Hearing loss and depression are quite prevalent among older adults. Both of these conditions are often difficult to identify because they generally develop gradually and may not always be apparent to the afflicted individual. Various studies have shown a complex association between hearing loss and depression. Of course, the two conditions can occur separately, but research indicates an increased risk of depression for seniors with hearing loss.
How Are Hearing Loss and Depression Linked?
I’m sure it comes as no surprise that both hearing loss and depression are common conditions in adults over the age of 65. As the body and mind slowly decline it opens the door to a wide range of potential health problems.
Age and Hearing Loss
Age-related hearing loss, also known as presbycusis, typically involves a gradual breakdown of the physical structure of the inner ear. As the hairs in the inner ear become reduced or damaged, it becomes more difficult to accurately detect and identify sounds. These hairs are responsible for carrying signals to the auditory nerve, which then get passed to the brain for interpretation. This can make it difficult to understand speech and communicate effectively.
Age and Depression
While depression is common in older adults, it should not be considered a natural part of aging. There is an array of factors that can contribute to depression in seniors, some of the more common ones include:
- Existing medical issues – chronic health conditions
- Diagnosis of a severe health problem, suffering a stroke or heart attack
- High or chronic stress
- Sleep issues, lack of quality sleep
- Diminished mobility
- Lack of physical exercise and poor nutrition
- Social isolation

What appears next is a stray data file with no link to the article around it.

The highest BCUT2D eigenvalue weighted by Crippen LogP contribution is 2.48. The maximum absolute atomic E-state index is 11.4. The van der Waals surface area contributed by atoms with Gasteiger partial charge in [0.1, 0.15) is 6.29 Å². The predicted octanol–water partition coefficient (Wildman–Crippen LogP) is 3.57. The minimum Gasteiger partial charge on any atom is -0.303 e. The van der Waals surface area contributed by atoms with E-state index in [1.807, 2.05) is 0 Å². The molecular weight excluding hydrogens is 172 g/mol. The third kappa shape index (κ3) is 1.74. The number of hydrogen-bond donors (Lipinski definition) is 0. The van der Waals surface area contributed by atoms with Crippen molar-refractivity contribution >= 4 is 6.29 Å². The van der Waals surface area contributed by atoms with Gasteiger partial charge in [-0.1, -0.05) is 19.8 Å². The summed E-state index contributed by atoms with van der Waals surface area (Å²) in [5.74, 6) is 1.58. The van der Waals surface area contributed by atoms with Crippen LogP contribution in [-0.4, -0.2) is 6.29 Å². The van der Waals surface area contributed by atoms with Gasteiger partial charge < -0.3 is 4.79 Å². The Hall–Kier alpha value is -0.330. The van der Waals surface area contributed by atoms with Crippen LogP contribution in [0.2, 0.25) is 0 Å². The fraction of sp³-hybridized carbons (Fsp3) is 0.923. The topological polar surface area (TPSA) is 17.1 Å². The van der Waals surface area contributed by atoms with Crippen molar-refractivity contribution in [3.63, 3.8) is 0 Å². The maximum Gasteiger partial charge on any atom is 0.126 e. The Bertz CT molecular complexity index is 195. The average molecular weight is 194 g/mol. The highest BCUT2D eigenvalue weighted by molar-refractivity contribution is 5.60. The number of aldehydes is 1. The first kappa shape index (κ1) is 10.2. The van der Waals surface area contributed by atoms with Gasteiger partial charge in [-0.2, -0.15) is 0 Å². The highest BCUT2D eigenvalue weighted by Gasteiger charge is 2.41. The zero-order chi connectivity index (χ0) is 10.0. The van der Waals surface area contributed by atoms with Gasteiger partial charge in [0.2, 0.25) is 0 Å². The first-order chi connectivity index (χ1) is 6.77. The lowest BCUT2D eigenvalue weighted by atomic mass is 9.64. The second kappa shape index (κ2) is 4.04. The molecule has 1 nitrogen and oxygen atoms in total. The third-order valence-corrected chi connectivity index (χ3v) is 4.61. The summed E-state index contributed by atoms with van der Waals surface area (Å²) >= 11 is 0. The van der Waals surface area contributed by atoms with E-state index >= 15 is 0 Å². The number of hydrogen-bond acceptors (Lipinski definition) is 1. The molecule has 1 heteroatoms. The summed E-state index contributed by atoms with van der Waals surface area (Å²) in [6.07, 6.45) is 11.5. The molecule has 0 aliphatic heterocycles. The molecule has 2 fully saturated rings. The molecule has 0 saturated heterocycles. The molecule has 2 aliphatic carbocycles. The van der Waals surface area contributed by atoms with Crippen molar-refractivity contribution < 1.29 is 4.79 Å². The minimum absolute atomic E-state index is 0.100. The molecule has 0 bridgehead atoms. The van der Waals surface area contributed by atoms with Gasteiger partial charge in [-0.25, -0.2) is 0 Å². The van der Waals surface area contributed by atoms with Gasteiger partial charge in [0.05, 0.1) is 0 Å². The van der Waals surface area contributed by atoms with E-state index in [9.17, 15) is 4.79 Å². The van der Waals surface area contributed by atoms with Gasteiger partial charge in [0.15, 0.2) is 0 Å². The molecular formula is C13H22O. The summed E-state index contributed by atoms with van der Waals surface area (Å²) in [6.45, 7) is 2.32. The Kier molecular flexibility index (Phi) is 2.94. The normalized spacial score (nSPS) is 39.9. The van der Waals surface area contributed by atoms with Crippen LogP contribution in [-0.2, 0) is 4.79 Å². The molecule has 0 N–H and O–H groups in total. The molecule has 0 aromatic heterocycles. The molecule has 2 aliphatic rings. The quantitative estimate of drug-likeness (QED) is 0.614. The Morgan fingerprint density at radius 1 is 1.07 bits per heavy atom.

- Hearing loss
Hearing Loss and Depression
When we take a closer look at the impact of hearing loss on the life of the affected individual, it becomes clearer to see how hearing loss poses an increased risk for depression. Because hearing loss generally makes it more strenuous to communicate, this often results in older adults becoming withdrawn to avoid scenes of stress and embarrassment. One of the most significant problems with hearing loss is that it usually comes on so gradually that the person affected is not consciously aware of it. This can lead to further frustration and confusion. If hearing loss goes long enough untreated, it can easily result in isolation and depression.
Hearing Aids Help Combat Hearing Loss and Depression
Hearing loss in older adults can end up forming a barrier between them and the rest of society as they struggle with the ability to communicate, and may become more distant and withdrawn as a result. Feeling a sense of belonging is typically essential to mental health, and when that becomes compromised, seniors may feel different from others and conflicted about how they fit in. Hearing aids can help restore the ability to communicate more easily and thoroughly for people with hearing loss.
It’s Not Just About Volume
A common misconception about hearing loss is that if you turn up the volume, the problem is solved. Repeating yourself and speaking louder around seniors with hearing loss is generally not contributing to resolving the issue. It often just serves to allow the individual to continue to live with hearing loss untreated, without even really making things any easier.
Hearing loss often involves the inability to detect certain sound frequencies. All the volume adjustment in the world will not assist with this issue. Hearing aids are designed to help restore the ability to hear those lost frequencies and become reacquainted with the meanings of those sounds.
Daily Hearing Aid Wear for Seniors With Hearing Loss
Seniors who decide to get hearing aids to treat their hearing loss are often shocked and pleasantly surprised about how the devices are able to enhance communicative capacity. However, consistent wear is crucial to ensure the hearing aids are delivering optimal performance. The more regularly hearing aids are worn, the more thoroughly hearing abilities are likely to be restored.
One study performed at the University of Manchester examined the effects of hearing aid wear on depressed seniors with hearing loss. The results demonstrated that seniors who wore their hearing aids “most of the time” experienced a greater reduction in the symptoms of depression than those who wore their hearing aids “some of the time”. Hearing aids need to be worn regularly in a range of situations so the brain gets re-familiarized with quiet settings as well as noisy ones.